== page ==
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Reviewed by Ross Ruediger
t would be easy to assume “The Grand” is some kind of stuffy, British period drama, if not for one thing: It’s created and (mostly) written by Russell T Davies of “Doctor Who” fame, a sign that it might not be what it seems. “The Grand” is certainly a period piece, though it can hardly be described as stuffy. What it is, more than anything else, is a soap opera -- but it’s a classy, addictive soap offering up bold, surprising storylines and at least a dozen complex characters over the course of its 18-episode, two-season run.
The story begins on New Year’s Eve, 1919. The Bannerman family owns The Grand Hotel in Manchester, but with the family patriarch having passed on, it’s now in the hands of son John (Michael Siberry) and his wife Sarah (Julia St. John). They’re attempting to revitalize the business with a “grand” reopening when their son Stephen (Stephen Moyer) returns from the horrors of the war. He finds it difficult to deal with normal life and the posh hotel offers little comfort. Waiting in the wings is John’s devious brother Marcus (Mark McGann, brother of Doctor Who #8, Paul). He’s resentful over having been left none of the establishment by their late father, and even more pivotally, is obsessed with Sarah. Via a series of deftly played moves, the guy insinuates himself into the hotel and John and Sarah’s lives. (Marcus is like J.R. Ewing without the likeability factor.) He proceeds to own as much of the hotel as John, with Sarah retaining a small portion – enough so that with any given conflict between the siblings, Sarah has the deciding vote. Thing is, Sarah’s drawn to Marcus, too, and their mutual attraction may eventually prove unhealthy for everyone.
In addition to the Bannermans, the Grand also houses the staff. At the top of the heap uncomfortably rests the head porter, Mr. Collins (Tim Healy). The burly, no-nonsense Collins is in many ways the unspoken hero of the series, and the one character who can be counted on to retain a level head when everyone else’s moral centers slip by the wayside. Beneath him is the bitchy head of housekeeping, Mrs. Harvey (Christine Mackie), who rules over the cleaning girls with a steely gaze and a harsh tongue. The girls include Kate Morris (Rebecca Collard), a street-smart waif working well below her level of capability, harboring feelings for Stephen Bannerman and is arguably the series’ heart; Lynne Milligan (Naomi Radcliffe) a tough-talking instigator of all manner of hell who proves to eventually be one of the most interesting characters; and finally Monica Jones (Jane Danson), a naïve creature longing for a bigger life who ends up a hugely pivotal figure in the saga of “The Grand.”
Finally there’s Esme Harkness (Susan Hampshire), a permanent resident of the Grand and a “woman of independent means;” in other words, a prostitute. Esme is the most intriguing character. There are times in “The Grand” where you’ll feel you know all there is to know about Harkness, but then she turns around and proves you wrong. She knows what she is and what she isn’t. She’s proud of what she does and sees no reason to hide it. In a time when feminism didn’t even exist, she’s totally in control of her life and answers to nobody. Big turning points in “The Grand” result from both her actions and inactions – some are wrong, some right, but they’re always intriguing. It’s perhaps no surprise to anyone familiar with Russell T Davies’ writing that he would choose to make such a woman the glue holding the narrative together at the same time she’s pulling it apart.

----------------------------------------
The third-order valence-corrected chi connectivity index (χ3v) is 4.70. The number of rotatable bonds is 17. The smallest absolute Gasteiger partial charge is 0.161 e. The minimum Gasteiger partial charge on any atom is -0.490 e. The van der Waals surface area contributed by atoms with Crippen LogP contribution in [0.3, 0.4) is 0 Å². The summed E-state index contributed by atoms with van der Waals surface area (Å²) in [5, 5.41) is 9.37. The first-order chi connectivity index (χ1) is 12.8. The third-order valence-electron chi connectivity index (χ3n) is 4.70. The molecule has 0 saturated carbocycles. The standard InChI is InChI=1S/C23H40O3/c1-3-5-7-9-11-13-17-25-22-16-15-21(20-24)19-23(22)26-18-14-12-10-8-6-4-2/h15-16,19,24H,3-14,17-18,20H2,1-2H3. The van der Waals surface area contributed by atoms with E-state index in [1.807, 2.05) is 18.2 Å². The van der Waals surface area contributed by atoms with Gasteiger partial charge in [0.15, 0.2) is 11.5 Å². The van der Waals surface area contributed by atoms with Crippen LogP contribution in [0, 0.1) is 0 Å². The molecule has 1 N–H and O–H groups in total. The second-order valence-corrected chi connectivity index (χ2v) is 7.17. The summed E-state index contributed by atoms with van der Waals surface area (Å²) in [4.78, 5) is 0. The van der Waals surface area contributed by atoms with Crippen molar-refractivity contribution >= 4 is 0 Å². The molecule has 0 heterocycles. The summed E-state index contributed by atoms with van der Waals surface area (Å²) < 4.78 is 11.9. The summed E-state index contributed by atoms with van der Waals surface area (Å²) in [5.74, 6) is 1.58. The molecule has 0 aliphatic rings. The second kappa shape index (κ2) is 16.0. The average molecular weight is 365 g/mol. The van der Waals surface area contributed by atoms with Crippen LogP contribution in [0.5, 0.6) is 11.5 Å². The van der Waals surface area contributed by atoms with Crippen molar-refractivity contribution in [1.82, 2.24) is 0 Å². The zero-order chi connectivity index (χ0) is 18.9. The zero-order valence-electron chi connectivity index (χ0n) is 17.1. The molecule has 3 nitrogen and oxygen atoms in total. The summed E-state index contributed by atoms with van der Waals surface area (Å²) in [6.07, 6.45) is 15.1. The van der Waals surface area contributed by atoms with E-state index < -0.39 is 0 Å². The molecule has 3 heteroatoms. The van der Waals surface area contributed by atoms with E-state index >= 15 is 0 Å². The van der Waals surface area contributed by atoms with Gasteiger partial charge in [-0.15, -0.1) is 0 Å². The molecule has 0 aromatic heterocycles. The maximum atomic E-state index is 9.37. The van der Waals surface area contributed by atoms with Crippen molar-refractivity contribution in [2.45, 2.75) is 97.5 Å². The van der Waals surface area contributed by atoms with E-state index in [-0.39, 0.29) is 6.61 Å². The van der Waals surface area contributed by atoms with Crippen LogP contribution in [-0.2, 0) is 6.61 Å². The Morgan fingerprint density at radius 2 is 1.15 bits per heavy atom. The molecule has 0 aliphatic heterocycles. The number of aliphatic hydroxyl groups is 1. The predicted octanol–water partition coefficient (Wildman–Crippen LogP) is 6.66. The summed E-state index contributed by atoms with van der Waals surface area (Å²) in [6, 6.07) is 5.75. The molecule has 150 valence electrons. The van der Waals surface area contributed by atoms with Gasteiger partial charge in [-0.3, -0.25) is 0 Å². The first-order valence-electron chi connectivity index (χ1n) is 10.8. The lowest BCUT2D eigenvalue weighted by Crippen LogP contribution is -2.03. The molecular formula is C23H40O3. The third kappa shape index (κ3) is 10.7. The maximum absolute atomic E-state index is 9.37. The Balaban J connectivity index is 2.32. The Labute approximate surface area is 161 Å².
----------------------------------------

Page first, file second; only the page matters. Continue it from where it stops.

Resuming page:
“The Grand” is full of surprises, and within a couple episodes I was easily pulled into its universe, but hey, I like a compelling soap opera. Davies would likely argue the label and insist it’s a drama, but its twists and turns – many of which feel boldly out of place given the era – demand that it be described as such. (One of the great series of all time, “Twin Peaks,” is technically a soap opera.) With any genre there’s good and bad material, and “The Grand” is a pretty damn good soap. It has moments of whimsical humor and plot points that are darkly disturbing. The first season of eight episodes is superior, while the second season of 10 is more of a ride, yet not as tightly connected (additionally, two major characters are recast in Season Two, further underscoring the soap label).
You’d think that a Davies series might be overflow with gay themes, but he keeps it pretty sparse here, and when he does play the card it’s true to the era. One standalone episode involving a major character coming to terms with homosexual feelings is a Davies dance as slickly subversive in its exploration as anything presented in “Brokeback Mountain.” It’s tough to tell if there were ever any plans to do a third season, but the second certainly has a proper dramatic ending, so this isn’t a case of a show leaving you hanging. Do check into “The Grand” and wander through its labyrinthine character study.